It used to be a rite of summer as the local NFL team headed off to some far-off college for several weeks of hardnosed, secretive out of the way training camp that as conducted without distractions. Fans had to travel to find you, media was restricted, and the business of football went on its merry way.
Today, only 12 of the NFL clubs venture beyond their home boundaries, and with millions spent on practice facilities and brands partners looking for more ROI, the home-grown training camp makes more and more sense, although it is still left up to the football side to determine what is best to set the tone for the season. Still, as teams sell their naming rights and try to find more ways to engage high end season subscribers, turning to home to get things started is becoming more the norm than traditions of the past.
One such team is the New York Giants, who will mark the first full year of a new title sponsorship for their training facility later this month, and will be home hard by Route 3 in east Rutherford as opposed to following their stadium partner, the New York Jets, out of town for training camp this week.
The new naming rights partner is Quest Diagnostics, the biggest provider of diagnostic information services in the world with $7.4 billion in revenue in 2013. Quest became the partner not just of the 20-acre facility late last summer. They will work with the team in an effort to expand its new sports diagnostic business. The goal in year one has been simple; to become the leader in developing tests related to sports. This could lead to new information on how performance is affected by variables such as diet and hydration, led not just by Quest, but with the teams’ medical and training staff, led Ronnie Barnes, the team’s senior vice president of medical services.
For Quest, a publicly traded but conservative company, the move was a bold one. They are not a commercial brand, so now one driving down Route 3 is going to run to a store and ask to buy Quest products, In many ways the consumer only knows the company when they have to take a medical procedure, and the doctor or health worker gives them a quest kit for some kind of test, so the relationship to consumer may even be an unpleasant one at first thought. There are benefits for Quest clients for sure, like hospitality and ticketing, and the association with an elite franchise like the Giants is a plus when discussing business with salespeople and doctors. Maybe that gets Quest some added sales and visibility in a crowded medical marketplace, but the real benefit, if done right, is not now, but in the future.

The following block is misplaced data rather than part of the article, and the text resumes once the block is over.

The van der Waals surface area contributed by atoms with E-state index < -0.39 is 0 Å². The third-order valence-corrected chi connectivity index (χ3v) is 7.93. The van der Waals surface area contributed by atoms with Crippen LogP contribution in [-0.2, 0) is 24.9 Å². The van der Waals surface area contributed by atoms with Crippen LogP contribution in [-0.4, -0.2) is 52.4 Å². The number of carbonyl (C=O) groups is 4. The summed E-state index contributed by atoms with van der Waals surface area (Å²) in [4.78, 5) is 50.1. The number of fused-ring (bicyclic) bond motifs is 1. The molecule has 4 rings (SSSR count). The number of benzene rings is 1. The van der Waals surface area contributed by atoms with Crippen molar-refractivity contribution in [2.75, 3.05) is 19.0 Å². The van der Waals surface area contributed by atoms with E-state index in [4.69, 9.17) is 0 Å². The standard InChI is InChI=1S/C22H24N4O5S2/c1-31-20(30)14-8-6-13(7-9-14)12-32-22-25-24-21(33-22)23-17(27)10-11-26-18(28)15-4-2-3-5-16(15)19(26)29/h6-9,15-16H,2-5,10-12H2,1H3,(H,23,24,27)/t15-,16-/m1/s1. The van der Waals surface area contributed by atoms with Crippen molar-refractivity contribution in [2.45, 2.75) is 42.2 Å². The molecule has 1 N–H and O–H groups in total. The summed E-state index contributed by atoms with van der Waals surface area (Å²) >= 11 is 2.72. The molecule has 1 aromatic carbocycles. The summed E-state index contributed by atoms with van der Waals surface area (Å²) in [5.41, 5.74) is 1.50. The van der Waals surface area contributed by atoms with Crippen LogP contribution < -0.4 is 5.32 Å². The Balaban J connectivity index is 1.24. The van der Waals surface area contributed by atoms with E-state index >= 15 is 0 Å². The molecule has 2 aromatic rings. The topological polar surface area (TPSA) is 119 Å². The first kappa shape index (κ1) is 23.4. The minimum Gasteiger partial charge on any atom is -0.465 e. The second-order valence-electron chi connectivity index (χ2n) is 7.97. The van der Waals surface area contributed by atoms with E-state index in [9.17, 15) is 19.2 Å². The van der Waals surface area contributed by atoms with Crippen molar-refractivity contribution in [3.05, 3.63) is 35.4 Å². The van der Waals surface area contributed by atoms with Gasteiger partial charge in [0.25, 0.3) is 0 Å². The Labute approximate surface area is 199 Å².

Teams are constantly looking for more ROI on their dollar investment in their players, and a living and breathing partnership with Quest in athlete care and development puts the brand at the forefront of a very hot topic. Breakthroughs with elite athletes can also morph into the private sector in healthcare as well. There is also an education factor involved with the consumer on health and well-being, so clinics and other programs that Quest can partner with using Giants current and former players and staff to talk health and wellness in the community also makes great sense, and can have ancillary benefits as well.
In the end, the move seems to have been gradually fruitful in year one, with the most public-facing part of the partnership just starting with this training camp where thousands will flock to watch Big Blue practice and see those big Quest logos all around the field and the training center. While that decision to support a large partner was not the only one that factors into where a team does their preseason, it certainly doesn’t hurt a fledgling partnership, and is another example of why teams are increasingly staying home to get things started, as opposed to venturing out to places like Cortland, NY and Latrobe, Pa., settings which in the past made good football and business sense, but in today’s environment are becoming less of a necessity and more of a niche in the big business of the NFL.